incise.org: Hash Table Benchmarks

I've put together a set of benchmarks of what I consider to be the most prominent C and C++ hash table implementations. I've made the code available at Github. If you have any critiques or corrections, please post a comment below, email me, or fork the code and send me a pull request on Github.

While you can tweak some settings like growth factor, and supply different hash functions, I was more interested in how these hash tables perform out of the box. Before I overload you with all of the charts, here is a quick summary of the results:

Most Noteworthy

Google dense_hash_map: #1 in performance with only a small memory premium over its peers. Its default memory allocation pattern might be dangerously lumpy, though, as it mysteriously ran out of memory before expected.

Google sparse_hash_map: 2-3 times slower than its peers for most things (except deleting integer keys), but uses roughly half the memory of the next most memory-conservative (Boost). Considering that "slower" in this case still basically means "very fast", this is my personal favorite.

The Joe Six-Packs of Hash Tables

GCC unordered_map: Winner of the most boring award. This is probably a good thing, coming from the compiler-provided option. Unless you have very specific needs, you'll be just fine with GCC's unordered_map. It won't blow your mind, but it won't screw you over.

Glib GHashTable: With average memory usage and pretty good performance, it's a fine choice, particularly for plain C apps. Glib is also full of other useful code that makes C much more pleasant to deal with.

Qt QHash: Good performance but pretty heavy on the memory side. Fine if you're writing a Qt app, but otherwise not worth seeking out.

The Fail Club

Boost unordered_map: Reasonable performance and pretty low memory usage up to about 10-20 million entries. After that it has unimpressive performance with string keys and slightly alarming performance with integer keys. A poor choice if you want to put tens of millions of things in it, but below that size it's quite fine.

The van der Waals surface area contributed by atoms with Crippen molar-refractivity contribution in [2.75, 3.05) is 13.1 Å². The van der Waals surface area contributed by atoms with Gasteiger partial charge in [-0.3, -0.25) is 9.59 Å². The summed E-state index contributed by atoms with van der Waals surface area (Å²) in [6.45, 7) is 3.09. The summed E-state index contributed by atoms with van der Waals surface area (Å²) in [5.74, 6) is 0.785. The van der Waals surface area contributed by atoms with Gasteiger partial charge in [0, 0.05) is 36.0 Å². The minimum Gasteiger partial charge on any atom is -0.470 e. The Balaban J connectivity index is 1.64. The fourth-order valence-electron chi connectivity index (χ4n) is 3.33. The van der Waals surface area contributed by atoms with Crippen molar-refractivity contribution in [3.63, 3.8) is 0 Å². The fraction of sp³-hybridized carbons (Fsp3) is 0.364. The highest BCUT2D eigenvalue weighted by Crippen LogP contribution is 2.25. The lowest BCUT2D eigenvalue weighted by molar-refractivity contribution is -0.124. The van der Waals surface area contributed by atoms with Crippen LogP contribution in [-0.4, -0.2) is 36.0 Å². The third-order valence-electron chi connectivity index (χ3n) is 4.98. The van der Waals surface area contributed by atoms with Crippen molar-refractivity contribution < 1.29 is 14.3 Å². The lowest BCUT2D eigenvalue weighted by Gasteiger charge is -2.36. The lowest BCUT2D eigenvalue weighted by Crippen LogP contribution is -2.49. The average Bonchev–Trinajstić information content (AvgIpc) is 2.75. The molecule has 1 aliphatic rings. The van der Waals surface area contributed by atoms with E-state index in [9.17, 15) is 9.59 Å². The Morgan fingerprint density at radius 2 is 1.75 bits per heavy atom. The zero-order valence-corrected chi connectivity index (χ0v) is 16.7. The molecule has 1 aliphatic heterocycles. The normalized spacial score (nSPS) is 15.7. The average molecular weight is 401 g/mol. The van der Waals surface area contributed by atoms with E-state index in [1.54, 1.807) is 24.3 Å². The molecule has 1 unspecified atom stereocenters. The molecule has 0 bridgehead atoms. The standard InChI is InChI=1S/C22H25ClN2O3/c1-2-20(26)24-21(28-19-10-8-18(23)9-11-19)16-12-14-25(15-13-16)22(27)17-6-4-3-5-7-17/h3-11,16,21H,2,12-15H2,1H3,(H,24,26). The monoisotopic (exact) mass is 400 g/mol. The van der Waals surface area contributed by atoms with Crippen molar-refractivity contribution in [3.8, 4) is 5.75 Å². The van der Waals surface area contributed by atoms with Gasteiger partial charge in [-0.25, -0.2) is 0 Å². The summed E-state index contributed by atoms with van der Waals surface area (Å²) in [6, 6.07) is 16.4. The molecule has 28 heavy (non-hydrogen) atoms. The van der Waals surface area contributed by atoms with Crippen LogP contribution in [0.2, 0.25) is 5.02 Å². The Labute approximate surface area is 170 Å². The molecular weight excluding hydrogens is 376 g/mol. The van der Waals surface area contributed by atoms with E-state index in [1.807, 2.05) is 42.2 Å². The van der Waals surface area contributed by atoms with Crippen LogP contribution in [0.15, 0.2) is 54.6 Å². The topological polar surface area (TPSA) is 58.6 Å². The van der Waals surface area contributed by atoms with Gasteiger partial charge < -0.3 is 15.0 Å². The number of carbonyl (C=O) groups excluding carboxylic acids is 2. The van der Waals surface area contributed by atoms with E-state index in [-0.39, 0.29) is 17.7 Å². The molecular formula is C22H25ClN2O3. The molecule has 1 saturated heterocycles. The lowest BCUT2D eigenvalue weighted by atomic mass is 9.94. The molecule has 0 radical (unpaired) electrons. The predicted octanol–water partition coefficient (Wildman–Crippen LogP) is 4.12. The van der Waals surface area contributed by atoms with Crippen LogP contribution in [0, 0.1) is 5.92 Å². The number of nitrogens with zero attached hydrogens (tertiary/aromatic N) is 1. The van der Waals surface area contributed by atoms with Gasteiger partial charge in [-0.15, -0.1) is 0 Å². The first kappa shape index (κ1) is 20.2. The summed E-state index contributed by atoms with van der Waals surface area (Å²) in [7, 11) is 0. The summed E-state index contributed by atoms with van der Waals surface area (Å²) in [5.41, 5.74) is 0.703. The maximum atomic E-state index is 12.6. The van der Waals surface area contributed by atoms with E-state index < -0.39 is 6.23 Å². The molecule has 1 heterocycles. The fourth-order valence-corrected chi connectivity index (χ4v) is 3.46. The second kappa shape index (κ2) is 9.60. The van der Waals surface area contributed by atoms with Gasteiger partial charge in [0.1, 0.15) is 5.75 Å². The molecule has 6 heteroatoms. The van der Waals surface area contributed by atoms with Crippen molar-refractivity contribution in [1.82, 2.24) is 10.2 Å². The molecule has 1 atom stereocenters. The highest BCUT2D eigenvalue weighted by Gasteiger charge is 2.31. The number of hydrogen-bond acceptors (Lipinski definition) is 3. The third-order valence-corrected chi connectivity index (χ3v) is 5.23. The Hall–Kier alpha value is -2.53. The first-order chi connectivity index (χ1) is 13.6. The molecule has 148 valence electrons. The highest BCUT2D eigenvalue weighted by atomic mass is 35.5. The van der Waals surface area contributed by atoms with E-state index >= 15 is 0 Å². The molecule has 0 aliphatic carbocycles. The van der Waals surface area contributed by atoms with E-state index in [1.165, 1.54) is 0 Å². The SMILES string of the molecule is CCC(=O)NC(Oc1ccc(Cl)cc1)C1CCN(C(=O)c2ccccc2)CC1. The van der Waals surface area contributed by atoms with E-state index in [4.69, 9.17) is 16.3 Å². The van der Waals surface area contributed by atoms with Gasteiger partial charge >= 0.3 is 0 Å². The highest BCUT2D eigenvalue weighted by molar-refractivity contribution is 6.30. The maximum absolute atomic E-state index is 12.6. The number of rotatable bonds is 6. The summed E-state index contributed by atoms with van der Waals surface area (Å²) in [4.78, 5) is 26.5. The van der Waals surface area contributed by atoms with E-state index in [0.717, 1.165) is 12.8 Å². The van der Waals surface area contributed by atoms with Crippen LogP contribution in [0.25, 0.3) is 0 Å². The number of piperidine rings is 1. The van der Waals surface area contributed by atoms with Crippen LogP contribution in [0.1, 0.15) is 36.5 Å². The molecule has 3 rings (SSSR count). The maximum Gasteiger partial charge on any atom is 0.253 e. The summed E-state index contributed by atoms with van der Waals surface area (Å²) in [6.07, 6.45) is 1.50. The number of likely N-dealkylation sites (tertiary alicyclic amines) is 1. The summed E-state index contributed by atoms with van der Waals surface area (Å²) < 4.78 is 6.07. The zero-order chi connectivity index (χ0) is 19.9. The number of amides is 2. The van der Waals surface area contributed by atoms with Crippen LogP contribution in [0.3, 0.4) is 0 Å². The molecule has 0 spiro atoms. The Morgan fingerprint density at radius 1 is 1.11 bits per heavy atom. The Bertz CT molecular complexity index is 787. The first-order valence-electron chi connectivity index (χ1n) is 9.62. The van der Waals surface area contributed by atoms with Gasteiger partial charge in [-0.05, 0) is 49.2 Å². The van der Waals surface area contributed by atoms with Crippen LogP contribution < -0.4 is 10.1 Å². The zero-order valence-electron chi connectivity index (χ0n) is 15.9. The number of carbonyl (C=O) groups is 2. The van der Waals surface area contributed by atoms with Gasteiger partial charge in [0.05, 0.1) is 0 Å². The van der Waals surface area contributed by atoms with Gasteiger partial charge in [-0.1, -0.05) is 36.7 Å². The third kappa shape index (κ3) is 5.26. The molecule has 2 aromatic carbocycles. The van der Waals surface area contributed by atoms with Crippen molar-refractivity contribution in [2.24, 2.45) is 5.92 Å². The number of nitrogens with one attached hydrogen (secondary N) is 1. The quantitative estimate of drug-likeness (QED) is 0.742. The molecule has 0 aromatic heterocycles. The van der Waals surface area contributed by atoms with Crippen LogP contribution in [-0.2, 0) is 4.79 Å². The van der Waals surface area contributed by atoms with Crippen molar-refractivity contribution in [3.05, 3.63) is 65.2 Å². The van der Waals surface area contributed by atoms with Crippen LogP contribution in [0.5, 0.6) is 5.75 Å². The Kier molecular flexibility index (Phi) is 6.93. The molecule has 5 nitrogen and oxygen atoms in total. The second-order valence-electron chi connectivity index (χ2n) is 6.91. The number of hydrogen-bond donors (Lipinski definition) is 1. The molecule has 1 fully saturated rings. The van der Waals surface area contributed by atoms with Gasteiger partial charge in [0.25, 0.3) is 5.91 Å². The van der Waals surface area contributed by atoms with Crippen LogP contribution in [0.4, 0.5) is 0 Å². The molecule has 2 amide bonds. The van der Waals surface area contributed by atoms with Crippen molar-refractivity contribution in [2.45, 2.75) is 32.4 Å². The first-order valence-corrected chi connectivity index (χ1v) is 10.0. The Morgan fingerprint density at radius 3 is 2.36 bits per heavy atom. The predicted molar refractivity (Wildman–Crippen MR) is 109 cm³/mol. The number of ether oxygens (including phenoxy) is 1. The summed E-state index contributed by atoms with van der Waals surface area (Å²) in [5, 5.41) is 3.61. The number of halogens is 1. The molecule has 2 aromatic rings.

Just for Fun

Python's dict really surprised me with its performance. I initially included it on a lark, but it gives the other implementations a run for their money speed-wise, and doesn't use as much memory as I feared it would. It does still use a lot of RAM, though. So while you can feel pretty good about its performance within the context of writing Python code, it certainly doesn't make sense to bring the Python baggage into your C or C++ program just to use the Python dictionary.

Ruby's Hash fared better than Python in memory usage, but its performance is significantly worse.

Something I notice about Ruby, Boost, and Google sparse_hash_map is that they all rank lowest in performance while also having very smooth memory scaling. It appears that their growth factors are smaller than the others, and perhaps the reason they're slower is that they spend much of their time re-allocating and copying things around.

The Charts and What They Mean

The sequential inserts charts measure how long it takes to insert a contiguous series of integer keys. Random Inserts insert a series of random integer keys, with some duplicates. The pseudo-random seed is the same every time, ensuring fairness. The deletion benchmark measures how long it takes to delete a contiguous series of integer keys (which are all ensured to exist).

Half of the tests used integer keys and the other half used strings which were stringified representations of the same sequence of integers. A lot of the lines in the charts disappear at a certain point, particularly with string keys. That's where they ran out of memory.

Sequential Inserts: Execution Time (integers)

number of entries in hash table

Sequential Inserts: Execution Time (strings)

number of entries in hash table

Random Inserts: Execution Time (integers)

number of entries in hash table

Random Inserts: Execution Time (strings)

number of entries in hash table

Deletion: Execution Time (integers)

number of entries in hash table

Deletion: Execution Time (strings)

number of entries in hash table

Memory Usage (integers)

number of entries in hash table

Memory Usage (strings)

number of entries in hash table

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Nick Welch <nick@incise.org> · github · twitter